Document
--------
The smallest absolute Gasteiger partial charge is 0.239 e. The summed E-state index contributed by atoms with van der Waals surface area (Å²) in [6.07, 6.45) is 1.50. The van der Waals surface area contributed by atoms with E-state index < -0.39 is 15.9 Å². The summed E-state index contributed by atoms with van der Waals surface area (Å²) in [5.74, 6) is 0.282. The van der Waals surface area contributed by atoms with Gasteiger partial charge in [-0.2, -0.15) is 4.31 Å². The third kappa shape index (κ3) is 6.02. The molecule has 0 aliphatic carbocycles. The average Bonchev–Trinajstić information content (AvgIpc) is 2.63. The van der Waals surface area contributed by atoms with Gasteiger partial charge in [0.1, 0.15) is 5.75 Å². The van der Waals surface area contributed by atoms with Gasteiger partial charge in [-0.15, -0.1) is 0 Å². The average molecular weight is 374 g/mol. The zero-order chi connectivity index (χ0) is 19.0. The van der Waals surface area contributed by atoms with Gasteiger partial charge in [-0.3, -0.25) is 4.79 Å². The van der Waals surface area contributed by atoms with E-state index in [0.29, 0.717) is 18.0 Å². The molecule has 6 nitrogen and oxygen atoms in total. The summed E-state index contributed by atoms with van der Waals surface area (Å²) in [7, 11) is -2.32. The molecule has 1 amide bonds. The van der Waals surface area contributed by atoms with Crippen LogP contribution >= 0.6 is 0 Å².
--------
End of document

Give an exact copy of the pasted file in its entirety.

The smallest absolute Gasteiger partial charge is 0.239 e. The summed E-state index contributed by atoms with van der Waals surface area (Å²) in [6.07, 6.45) is 1.50. The van der Waals surface area contributed by atoms with E-state index < -0.39 is 15.9 Å². The summed E-state index contributed by atoms with van der Waals surface area (Å²) in [5.74, 6) is 0.282. The van der Waals surface area contributed by atoms with Gasteiger partial charge in [-0.2, -0.15) is 4.31 Å². The third kappa shape index (κ3) is 6.02. The molecule has 0 aliphatic carbocycles. The average Bonchev–Trinajstić information content (AvgIpc) is 2.63. The van der Waals surface area contributed by atoms with Gasteiger partial charge in [0.1, 0.15) is 5.75 Å². The van der Waals surface area contributed by atoms with Gasteiger partial charge in [-0.15, -0.1) is 0 Å². The average molecular weight is 374 g/mol. The zero-order chi connectivity index (χ0) is 19.0. The van der Waals surface area contributed by atoms with Gasteiger partial charge in [-0.3, -0.25) is 4.79 Å². The van der Waals surface area contributed by atoms with E-state index in [0.29, 0.717) is 18.0 Å². The molecule has 6 nitrogen and oxygen atoms in total. The summed E-state index contributed by atoms with van der Waals surface area (Å²) in [7, 11) is -2.32. The molecule has 1 amide bonds. The van der Waals surface area contributed by atoms with Crippen LogP contribution >= 0.6 is 0 Å².